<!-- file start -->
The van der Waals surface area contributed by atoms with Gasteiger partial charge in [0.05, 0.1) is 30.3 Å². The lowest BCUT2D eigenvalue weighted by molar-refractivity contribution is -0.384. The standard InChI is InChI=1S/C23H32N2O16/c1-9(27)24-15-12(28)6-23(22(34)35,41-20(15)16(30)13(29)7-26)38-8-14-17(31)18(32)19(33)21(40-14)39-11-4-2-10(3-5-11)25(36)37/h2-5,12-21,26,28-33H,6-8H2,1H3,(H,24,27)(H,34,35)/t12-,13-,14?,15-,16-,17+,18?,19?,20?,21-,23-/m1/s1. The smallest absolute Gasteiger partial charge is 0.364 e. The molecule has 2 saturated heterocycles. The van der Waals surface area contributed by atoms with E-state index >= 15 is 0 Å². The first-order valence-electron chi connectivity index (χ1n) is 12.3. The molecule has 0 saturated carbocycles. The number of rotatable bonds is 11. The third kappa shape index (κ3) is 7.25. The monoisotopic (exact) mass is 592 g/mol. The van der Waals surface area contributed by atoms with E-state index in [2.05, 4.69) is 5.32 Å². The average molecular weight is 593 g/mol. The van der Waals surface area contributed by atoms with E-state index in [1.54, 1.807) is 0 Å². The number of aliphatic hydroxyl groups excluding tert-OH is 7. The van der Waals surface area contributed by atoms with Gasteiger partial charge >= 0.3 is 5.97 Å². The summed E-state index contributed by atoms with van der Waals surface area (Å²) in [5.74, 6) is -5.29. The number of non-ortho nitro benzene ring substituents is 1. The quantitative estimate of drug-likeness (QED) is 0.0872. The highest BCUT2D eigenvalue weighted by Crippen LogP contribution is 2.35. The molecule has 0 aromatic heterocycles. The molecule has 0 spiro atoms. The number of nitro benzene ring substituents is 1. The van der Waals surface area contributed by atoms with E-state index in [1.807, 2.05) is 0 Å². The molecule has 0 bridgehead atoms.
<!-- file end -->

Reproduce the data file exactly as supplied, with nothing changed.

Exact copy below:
The van der Waals surface area contributed by atoms with Gasteiger partial charge in [0.05, 0.1) is 30.3 Å². The lowest BCUT2D eigenvalue weighted by molar-refractivity contribution is -0.384. The standard InChI is InChI=1S/C23H32N2O16/c1-9(27)24-15-12(28)6-23(22(34)35,41-20(15)16(30)13(29)7-26)38-8-14-17(31)18(32)19(33)21(40-14)39-11-4-2-10(3-5-11)25(36)37/h2-5,12-21,26,28-33H,6-8H2,1H3,(H,24,27)(H,34,35)/t12-,13-,14?,15-,16-,17+,18?,19?,20?,21-,23-/m1/s1. The smallest absolute Gasteiger partial charge is 0.364 e. The molecule has 2 saturated heterocycles. The van der Waals surface area contributed by atoms with E-state index >= 15 is 0 Å². The first-order valence-electron chi connectivity index (χ1n) is 12.3. The molecule has 0 saturated carbocycles. The number of rotatable bonds is 11. The third kappa shape index (κ3) is 7.25. The monoisotopic (exact) mass is 592 g/mol. The van der Waals surface area contributed by atoms with E-state index in [2.05, 4.69) is 5.32 Å². The average molecular weight is 593 g/mol. The van der Waals surface area contributed by atoms with E-state index in [1.54, 1.807) is 0 Å². The number of aliphatic hydroxyl groups excluding tert-OH is 7. The van der Waals surface area contributed by atoms with Gasteiger partial charge >= 0.3 is 5.97 Å². The summed E-state index contributed by atoms with van der Waals surface area (Å²) in [5.74, 6) is -5.29. The number of non-ortho nitro benzene ring substituents is 1. The quantitative estimate of drug-likeness (QED) is 0.0872. The highest BCUT2D eigenvalue weighted by Crippen LogP contribution is 2.35. The molecule has 0 aromatic heterocycles. The molecule has 0 spiro atoms. The number of nitro benzene ring substituents is 1. The van der Waals surface area contributed by atoms with E-state index in [1.807, 2.05) is 0 Å². The molecule has 0 bridgehead atoms.